Representatives participating in the signing were, from the EPA: Bisa Cunningham, director, Diversity, Recruitment & Employee Services Division; Richard J. Manna, assistant regional administrator, EPA Region 2; Jon Gabry, branch chief, Division of Environmental Science and Assessment, Hazardous Waste Support Branch, EPA Region 2; Colin “Mark” Oldland, disability employment program manager, Office of Policy and Management, EPA Region 2; Christopher Emanuel, EEO manager/Disability Employment Program, Office of Civil Rights, Affirmative Employment, Analysis and Accountability; Johahna Johnson, Civil Rights and Finance Law Office, Office of General Counsel; Tania L. Allen, chief, Diversity & Recruitment Branch Diversity, Recruitment & Employee Services Division; and Anthony Napoli, diversity and inclusion program manager of the Diversity, Recruitment & Employee Services Division. Gerard Buckley, NTID president and RIT vice president and dean; John Macko, director of RIT/NTID’s Center on Employment; and Shyrl Scalice, assistant director and employment adviser, RIT/NTID’s Center on Employment, represented the college.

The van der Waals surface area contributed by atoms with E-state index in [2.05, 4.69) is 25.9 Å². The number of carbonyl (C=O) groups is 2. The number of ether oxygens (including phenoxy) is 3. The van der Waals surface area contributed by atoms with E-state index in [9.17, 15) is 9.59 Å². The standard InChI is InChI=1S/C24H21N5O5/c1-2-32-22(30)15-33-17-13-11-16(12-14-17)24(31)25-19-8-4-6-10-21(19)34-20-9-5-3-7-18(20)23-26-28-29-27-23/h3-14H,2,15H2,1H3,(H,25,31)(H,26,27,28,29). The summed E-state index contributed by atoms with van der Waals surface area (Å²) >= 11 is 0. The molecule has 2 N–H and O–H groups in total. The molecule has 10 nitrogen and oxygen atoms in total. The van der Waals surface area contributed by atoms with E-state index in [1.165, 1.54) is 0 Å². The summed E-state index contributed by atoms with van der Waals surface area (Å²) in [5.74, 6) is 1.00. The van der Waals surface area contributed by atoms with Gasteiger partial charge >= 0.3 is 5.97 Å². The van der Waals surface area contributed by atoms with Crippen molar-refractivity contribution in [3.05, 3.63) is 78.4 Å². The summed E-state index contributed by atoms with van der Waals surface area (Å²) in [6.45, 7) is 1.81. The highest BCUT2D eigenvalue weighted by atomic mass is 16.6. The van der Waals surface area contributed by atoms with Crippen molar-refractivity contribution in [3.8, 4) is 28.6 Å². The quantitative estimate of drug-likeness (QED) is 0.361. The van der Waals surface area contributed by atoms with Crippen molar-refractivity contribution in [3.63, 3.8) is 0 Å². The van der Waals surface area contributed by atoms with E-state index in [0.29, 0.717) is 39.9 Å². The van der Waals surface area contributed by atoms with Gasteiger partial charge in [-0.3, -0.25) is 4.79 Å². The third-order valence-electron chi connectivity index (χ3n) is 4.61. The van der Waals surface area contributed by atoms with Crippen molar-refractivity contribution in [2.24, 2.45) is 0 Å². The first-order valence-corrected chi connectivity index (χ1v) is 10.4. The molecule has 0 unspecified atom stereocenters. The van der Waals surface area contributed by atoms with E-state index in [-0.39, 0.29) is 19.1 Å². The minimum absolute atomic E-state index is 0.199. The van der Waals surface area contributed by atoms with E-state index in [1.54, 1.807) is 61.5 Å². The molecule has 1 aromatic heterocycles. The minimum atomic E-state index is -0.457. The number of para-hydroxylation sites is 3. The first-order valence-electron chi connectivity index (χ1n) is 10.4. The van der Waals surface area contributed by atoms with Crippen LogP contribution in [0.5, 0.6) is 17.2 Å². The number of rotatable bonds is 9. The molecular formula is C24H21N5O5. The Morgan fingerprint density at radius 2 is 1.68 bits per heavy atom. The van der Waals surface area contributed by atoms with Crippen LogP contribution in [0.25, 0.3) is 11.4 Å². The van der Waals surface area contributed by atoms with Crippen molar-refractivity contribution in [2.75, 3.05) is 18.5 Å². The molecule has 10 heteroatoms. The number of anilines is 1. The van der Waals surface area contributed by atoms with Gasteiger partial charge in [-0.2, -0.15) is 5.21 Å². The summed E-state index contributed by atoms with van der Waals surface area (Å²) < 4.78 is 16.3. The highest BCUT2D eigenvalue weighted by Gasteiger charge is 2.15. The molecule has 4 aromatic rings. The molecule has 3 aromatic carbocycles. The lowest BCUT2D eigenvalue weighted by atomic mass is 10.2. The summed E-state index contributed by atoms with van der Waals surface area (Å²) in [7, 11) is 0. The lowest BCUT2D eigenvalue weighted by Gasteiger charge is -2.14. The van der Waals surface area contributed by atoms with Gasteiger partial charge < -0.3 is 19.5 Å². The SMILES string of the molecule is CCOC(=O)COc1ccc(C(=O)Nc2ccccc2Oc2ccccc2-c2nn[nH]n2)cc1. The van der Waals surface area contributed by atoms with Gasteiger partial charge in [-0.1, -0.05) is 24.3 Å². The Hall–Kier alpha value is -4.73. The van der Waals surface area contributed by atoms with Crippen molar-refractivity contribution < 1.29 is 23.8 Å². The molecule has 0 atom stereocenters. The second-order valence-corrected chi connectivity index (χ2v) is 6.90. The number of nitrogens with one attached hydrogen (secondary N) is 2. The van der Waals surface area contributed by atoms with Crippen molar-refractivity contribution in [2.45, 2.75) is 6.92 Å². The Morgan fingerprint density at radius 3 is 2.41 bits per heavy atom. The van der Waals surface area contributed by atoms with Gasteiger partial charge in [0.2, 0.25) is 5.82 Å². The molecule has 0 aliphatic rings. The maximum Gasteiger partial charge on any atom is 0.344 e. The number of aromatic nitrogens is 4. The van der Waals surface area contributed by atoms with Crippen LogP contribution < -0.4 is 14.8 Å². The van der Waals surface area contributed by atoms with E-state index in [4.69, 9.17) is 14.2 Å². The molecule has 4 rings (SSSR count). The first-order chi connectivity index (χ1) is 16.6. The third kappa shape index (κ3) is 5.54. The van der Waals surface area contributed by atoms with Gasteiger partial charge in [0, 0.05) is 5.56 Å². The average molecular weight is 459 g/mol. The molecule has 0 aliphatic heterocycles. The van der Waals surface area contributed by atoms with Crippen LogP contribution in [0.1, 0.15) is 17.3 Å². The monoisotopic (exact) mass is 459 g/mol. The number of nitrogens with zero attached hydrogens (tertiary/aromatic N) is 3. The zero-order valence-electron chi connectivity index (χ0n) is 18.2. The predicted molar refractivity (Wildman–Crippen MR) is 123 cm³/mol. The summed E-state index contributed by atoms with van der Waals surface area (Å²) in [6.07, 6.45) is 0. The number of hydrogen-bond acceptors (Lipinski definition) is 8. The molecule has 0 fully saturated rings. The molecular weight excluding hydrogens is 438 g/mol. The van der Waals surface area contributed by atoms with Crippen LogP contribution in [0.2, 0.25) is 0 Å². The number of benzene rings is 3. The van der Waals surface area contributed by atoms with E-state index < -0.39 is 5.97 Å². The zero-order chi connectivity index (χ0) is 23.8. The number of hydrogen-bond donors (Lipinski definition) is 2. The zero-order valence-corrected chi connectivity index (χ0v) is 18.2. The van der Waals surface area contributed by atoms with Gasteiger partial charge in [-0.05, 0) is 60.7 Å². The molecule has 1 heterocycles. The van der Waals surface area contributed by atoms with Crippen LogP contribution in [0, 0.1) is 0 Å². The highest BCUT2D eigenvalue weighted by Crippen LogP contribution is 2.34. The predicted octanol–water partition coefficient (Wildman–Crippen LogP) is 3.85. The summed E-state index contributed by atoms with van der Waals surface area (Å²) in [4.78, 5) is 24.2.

Working Together marks a milestone of 1,000th workshop

John Macko stands in front of a u-shaped desk surrounded by people. Interpreter at the center. In foreground computer screen.

Working Together: Deaf and Hearing People, an interactive workshop to help employers integrate deaf and hard-of-hearing employees, has reached a milestone, celebrating 33 years and 1,000 workshop presentations.

The program, created by the Center on Employment at the National Technical Institute for the Deaf, was designed to offer customizable training to help employers feel comfortable hiring deaf and hard-of-hearing individuals. The sessions also give hearing participants information and hands-on experience to build their own strategies for working with deaf employees and being sensitive to their needs.

Workshop topics are offered to supervisors, human resource professionals and co-workers of deaf and hard-of-hearing employees. They include communication strategies, safety in the workplace, particularly in science-based or manufacturing companies, and a review of accommodations that might be necessary for employees.

According to center Director John Macko, there has been an increase in requests for workshops about new technologies that are available for deaf and hard-of-hearing employees and their co-workers.